Wales prepare to repel French raiders from Grand Slam party

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The Independent Online

The past has a habit of poking its nose in on Welsh rugby's biggest days and this evening at the Millennium Stadium it will do so with such powerful resonance that the Gallic visitors will surely not have the first sniff of spoiling the party. The trouble is that France, veritable Cyrano de Bergeracs of the oval-ball world, just to love play the role of gatecrashers, as Warren Gatland was only too quick to acknowledge yesterday.

Asked whether his side had considered the significance of winning their 10th Grand Slam 100 years almost to the day since Wales first completed the tournament's clean-sweep, or whether they have sought inspiration in the 30th anniversary of France coming to Cardiff and being humbled for a Grand Slam, the Kiwi shook his head very, very slowly.

"We haven't talked about what's gone before, about any of those things, or of how France have won here for the last five times or whatever it he is," he said. "We haven't even spoken about 2005. It's been all about tomorrow. The players don't want to let the opportunity slip by to win a Grand Slam, so for us it's been about making sure no stone has been left unturned and that we don't leave anything in tank. These guys have done that so far and are determined to do it again tomorrow."

So much for Gatland's earlier declaration that it is the Championship trophy that counts first and foremost. Granted, should Wales fall behind this evening there will be plenty of anxious eyes scanning the Millennium Stadium scoreboard to make sure the French do not gain the 20-point advantage they need to steal the silverware. Yet as the squad were put through their final paces at the stadium yesterday lunchtime, as 2,000 Welsh flags were placed on seats and the flame-throwers threw their test-jets of fire into the sky, it was easy to sense that home ambitions begin and end with victory at 6.45pm today. And Jean-Baptiste Elissalde may just have helped in their mission.

"I agree totally with Elissalde's comments," announced Gatland with his by now traditional smirk. The France scrum-half may have done so unwittingly but he had just given the former All Black hooker his perfect team-talk. "Sincerely, we mustn't regard the Welsh team as a monster," said Elissalde.

"There is no comparison between the quality of their players and the quality of our players. The Welsh are not New Zealand, they are not the Australians, they are not the South Africans; they are just the Welsh. We mustn't go to Cardiff as victims. I want us to go there as favourites. There is no reason to allow ourselves to be submerged by the red wave which will break at the start of the game."

The petit general with the out-of-proportion gob is right in one regard: Wales are certainly not New Zealand, though perhaps it would favour France if they were. After all, it was only five months ago that Bernard Laporte's Bleus came here for a quarter-final and stunned the planet – again – by knocking out the World Cup's overwhelming favourites.

Since then so much has changed. France have gone into full experimental mode while Wales have undergone a coaching revolution. While the former may have put more emphasis on experience this time around – Marc Lièvremont's XV is full of names which British viewers might actually recognise – the latter arrive with all the momentum and all the confidence, as proven by Gatland's request to have the roof closed. That means one thing: Wales are planning to beat France at their own game. They intend to out-run the runners.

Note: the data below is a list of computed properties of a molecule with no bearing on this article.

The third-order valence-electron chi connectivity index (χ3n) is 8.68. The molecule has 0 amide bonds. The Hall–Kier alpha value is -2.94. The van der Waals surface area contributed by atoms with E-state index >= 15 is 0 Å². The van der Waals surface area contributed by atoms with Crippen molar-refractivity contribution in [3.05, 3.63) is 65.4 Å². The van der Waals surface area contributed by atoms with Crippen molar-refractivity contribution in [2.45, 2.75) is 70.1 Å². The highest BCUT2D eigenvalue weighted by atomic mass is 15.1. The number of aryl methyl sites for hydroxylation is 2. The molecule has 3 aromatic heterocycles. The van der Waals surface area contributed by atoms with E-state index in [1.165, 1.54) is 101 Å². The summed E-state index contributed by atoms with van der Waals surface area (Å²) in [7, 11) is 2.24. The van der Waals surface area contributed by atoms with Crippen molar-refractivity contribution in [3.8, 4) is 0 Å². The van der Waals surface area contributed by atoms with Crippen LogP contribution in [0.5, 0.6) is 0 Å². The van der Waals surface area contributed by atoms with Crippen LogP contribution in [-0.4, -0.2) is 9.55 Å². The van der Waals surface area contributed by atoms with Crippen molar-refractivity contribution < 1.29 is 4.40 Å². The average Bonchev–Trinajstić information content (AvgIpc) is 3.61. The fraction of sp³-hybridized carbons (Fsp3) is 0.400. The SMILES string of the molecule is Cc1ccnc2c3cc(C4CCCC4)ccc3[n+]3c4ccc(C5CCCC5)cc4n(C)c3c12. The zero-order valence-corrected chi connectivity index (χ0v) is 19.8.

Every other management team would have looked at the incessant drizzle and licked his wet lips at the prospect of Vincent Clerc and co being bogged down in the mud. Not Gatland and his assistants. "We're not going to change our game," he said.

"We've asked the roof to be shut for every match, not just for the way we play but also because we know what sort of atmosphere it does create in here. And the ground does still get a little bit greasy."

That would favour Wales's kicking tactic of keeping the ball in play, although it may again be two other factors that make all the difference – the defence and Shane Williams. Both could be record-breakers.

Wales have so far only conceded two tries in the Championship and should they limit French to one touchdown or keep them out altogether, they will better England's mark of four, set in 2002 and 2003. Williams needs just one more try to break Gareth Thomas's national record of 40 and so endear himself even more to the rugby public. The sponsor's poll to decide the best player of the Championship apparently already has Williams miles clear of the field.

Like Wales and their Championship, the winger's victory seems assured. It just remains to be seen whether the trophies are lifted in joy or anti-climax.

How the trophy will be won

*If Wales beat France, they win the Grand Slam.

*France must beat Wales by at least 20 points to win the Six Nations title.

*If Wales lose by 18 points or fewer they would still be crowned Six Nations champions.

*If Wales lose to France by 19 points, the two teams would be level on points difference and the title would go to the team with the most tries in the tournament. Currently, Wales and France have both scored 11.

*If Wales lose by 19 points and the tries scored tally is equal then the title will be shared.